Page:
Preliminary lab results were positive for epizootic hemorrhagic disease (EHD) virus in a sample of a dead deer from Clark County the DNR staff submitted to a lab for testing early this month.

Additional testing is required to determine the strain of EHD virus. Results of testing of samples from deer from several other counties are pending.

EHD is a viral disease affecting white-tailed deer to some degree every year. It typically occurs during late summer and early fall, and there is evidence outbreaks may be worse during drought years. EHD is transmitted by flies commonly known as biting midges, sand gnats, and “no-see-ums.” Humans are not at risk for contracting hemorrhagic disease.

The testing came about from investigations DNR staff have been conducting after receiving reports of sick or dead deer in central and south-central Indiana. Clark County seems to be experiencing the most intense outbreaks thus far, but suspect reports have come from 10 counties in all.

“Although the reports DNR is receiving are consistent with EHD episodes of past years, it’s important for testing to be done on samples before it can be confirmed,” said Dr. Joe Caudell, DNR deer research biologist. “Samples need to be collected as soon as possible after the deer dies to be most useful for testing.”

Caudell worked with Indiana Conservation Officers to collect an adequate sample, the one testing positive for EHD, on August 2.

“Deer infected with EHD may appear depressed or weak and often seek out water. Other signs may include a blue-tinged tongue, swelling of the head, neck or eyelids, ulcers on the tongue and the oral cavity, or sloughed hooves,” said Dr. Nancy Boedeker, DNR wildlife veterinarian.

Hemorrhagic disease is often fatal to deer, but some will survive the illness. Not every deer in an affected area will contract hemorrhagic disease. Localized death losses during an outbreak can range from negligible to greater than 50 percent. Outbreaks may be more severe in years in which there is a wet spring followed by a hot, dry fall. Severe outbreaks rarely occur in subsequent years due to immunity gathered from previous infections.

The DNR monitors for EHD annually. EHD and BTV (Blue Tongue Virus) have been known to exist since about the 1890s. The diseases have been found in most of the United States with the exception of the extreme Northeast and the Southwest. EHD has a limited number of host animals. White-tailed deer, mule deer, and pronghorn antelope have been reported to die of infections. Of the three, white-tailed deer is the species most susceptible to EHD.

Major outbreaks of EHD have been reported in the United States for decades. Small outbreaks occur yearly in various areas in the United States. Major outbreaks are sporadic occurrences and in many cases do not recur in the same geographic areas. EHD is a naturally occurring disease in our region. Occasionally Indiana DNR receives reports of small, isolated outbreaks. However, major outbreaks are cyclic (about every five years or so). Indiana has experienced two major outbreaks of EHD:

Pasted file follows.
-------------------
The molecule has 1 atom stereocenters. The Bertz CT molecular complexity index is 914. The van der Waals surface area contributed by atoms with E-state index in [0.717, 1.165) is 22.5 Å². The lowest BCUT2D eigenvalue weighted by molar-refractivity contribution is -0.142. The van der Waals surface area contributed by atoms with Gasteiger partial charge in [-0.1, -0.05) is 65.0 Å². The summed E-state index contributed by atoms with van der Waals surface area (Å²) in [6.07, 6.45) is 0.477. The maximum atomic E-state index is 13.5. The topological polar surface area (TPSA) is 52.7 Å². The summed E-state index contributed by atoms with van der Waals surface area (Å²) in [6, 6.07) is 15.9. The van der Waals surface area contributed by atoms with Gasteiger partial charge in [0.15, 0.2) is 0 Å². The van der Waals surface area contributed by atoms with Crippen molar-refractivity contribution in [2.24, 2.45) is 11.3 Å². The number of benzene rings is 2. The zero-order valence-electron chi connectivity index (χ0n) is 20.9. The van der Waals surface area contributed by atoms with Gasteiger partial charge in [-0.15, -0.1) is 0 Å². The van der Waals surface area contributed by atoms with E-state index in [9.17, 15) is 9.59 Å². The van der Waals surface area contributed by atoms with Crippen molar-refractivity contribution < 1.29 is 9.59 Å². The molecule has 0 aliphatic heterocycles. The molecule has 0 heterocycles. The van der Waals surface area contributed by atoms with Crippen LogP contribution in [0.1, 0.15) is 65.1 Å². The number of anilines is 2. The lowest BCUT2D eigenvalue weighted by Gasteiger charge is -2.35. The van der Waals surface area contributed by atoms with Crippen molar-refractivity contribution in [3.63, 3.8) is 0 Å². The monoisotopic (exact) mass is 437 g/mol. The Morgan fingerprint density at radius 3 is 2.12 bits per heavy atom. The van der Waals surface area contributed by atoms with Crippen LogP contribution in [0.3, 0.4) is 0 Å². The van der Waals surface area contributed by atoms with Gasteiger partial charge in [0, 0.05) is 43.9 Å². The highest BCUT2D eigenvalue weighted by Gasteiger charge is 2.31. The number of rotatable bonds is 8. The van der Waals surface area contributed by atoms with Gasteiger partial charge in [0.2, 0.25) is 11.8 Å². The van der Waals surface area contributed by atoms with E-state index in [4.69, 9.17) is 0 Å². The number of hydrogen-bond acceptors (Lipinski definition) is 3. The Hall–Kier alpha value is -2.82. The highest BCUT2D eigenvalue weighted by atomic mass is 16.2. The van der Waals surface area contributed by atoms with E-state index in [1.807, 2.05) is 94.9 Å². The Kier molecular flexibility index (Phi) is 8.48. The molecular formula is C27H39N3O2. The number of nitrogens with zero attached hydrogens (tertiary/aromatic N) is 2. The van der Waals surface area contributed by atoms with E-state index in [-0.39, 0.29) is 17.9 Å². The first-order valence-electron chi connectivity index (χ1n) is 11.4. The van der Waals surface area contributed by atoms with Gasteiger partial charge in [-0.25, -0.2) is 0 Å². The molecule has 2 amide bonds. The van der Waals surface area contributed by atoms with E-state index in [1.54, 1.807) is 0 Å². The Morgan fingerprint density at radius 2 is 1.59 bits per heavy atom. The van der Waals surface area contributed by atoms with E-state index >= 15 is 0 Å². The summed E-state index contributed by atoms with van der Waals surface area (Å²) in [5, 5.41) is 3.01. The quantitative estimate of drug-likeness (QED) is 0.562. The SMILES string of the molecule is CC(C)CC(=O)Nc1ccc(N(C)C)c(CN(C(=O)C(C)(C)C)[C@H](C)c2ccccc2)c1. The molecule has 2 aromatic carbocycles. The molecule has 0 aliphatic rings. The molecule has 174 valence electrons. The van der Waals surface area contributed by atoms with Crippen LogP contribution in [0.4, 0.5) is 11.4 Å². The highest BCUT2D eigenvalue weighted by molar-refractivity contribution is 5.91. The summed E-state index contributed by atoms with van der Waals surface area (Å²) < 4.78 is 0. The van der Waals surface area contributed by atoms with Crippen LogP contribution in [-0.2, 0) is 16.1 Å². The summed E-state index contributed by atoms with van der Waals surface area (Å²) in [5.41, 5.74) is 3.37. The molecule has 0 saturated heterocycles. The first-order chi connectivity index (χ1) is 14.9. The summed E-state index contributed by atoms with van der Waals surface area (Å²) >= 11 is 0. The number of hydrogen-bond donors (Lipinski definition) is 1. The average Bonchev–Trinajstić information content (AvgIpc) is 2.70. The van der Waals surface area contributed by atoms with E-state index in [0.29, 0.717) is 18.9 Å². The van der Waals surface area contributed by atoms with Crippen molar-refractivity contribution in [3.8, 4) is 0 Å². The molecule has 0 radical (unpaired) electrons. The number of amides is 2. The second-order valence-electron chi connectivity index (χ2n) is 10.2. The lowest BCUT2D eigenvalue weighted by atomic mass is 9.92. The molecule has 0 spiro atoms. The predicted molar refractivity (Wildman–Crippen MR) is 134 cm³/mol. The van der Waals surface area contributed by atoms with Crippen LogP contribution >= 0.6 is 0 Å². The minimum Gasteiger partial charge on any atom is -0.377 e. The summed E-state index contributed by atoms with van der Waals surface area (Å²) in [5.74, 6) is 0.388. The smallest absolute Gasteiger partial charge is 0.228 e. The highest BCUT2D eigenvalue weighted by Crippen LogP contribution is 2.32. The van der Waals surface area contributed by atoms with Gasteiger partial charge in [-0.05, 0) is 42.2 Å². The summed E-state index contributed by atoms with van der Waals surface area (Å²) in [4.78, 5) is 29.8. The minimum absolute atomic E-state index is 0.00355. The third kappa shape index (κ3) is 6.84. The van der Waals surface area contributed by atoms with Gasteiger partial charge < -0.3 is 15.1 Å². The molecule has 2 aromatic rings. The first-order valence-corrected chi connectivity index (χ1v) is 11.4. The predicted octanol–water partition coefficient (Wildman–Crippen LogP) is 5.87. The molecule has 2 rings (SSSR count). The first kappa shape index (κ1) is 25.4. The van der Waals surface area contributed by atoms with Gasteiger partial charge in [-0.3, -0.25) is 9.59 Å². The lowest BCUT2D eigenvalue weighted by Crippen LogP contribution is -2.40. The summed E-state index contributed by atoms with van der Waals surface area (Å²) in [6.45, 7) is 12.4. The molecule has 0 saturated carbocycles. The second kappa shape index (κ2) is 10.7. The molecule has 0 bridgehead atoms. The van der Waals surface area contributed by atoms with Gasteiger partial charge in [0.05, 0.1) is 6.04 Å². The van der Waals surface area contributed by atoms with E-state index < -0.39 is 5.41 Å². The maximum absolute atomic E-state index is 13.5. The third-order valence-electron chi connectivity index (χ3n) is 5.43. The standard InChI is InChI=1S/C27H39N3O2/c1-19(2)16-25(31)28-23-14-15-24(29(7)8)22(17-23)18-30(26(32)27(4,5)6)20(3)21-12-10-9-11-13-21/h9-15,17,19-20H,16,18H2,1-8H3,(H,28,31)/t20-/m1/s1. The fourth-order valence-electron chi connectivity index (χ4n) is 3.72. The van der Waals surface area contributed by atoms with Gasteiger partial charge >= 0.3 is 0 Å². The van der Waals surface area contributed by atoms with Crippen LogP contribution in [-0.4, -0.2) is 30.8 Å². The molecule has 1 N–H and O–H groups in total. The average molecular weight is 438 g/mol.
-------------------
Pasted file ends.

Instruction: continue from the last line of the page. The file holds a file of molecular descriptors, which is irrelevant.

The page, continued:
2007: EHD confirmed in 36 counties and suspected in an additional 23 counties.

2012: EHD confirmed in 29 counties and suspected in an additional 38 counties.

“If you see a deer that you suspect may have died from EHD, you can report it directly to the DNR through our website at,” Caudell said. “Just click on the link for Report a Dead or Sick Deer.”

APPLE Reserved Hunt Applications

Access Program Providing Land Enhancements (APPLE) offers quail, pheasant, and woodcock hunting opportunities on private property. The hunts are allocated through the online reserved hunt system, and the online application is the only way to apply. Hunters may apply for one hunting period. Although the hunting period is for a period two days, selected hunters may only hunt one day of the two-day period.

Applications are accepted from August 13 to September 23. Draw result notifications will be emailed within two weeks of the application deadline. Successfully drawn applicants will be allowed two hunting partners. All regulations and bag limits apply.

Hunters may register for the hunts and check the status of the draw, once it is available at

APPLE offers financial incentives to landowners who allow controlled public access hunting on their private lands. Wildlife biologists also work with landowners to establish and improve habitat.

New Hudson Lake Public Access

What had been the largest public freshwater lake in Indiana without a public access site now has one. The Indiana DNR received a donation of land adjacent to Hudson Lake in LaPorte County in 2018 for the development of a boat launch. The DeGroote family kindly donated the site which is dedicated to a family member who lost his life in the early 20th century.

The Division of Fish & Wildlife has prioritized Hudson Lake for public access development for more than 20 years.

Readers can contact Jack Spaulding by e-mail at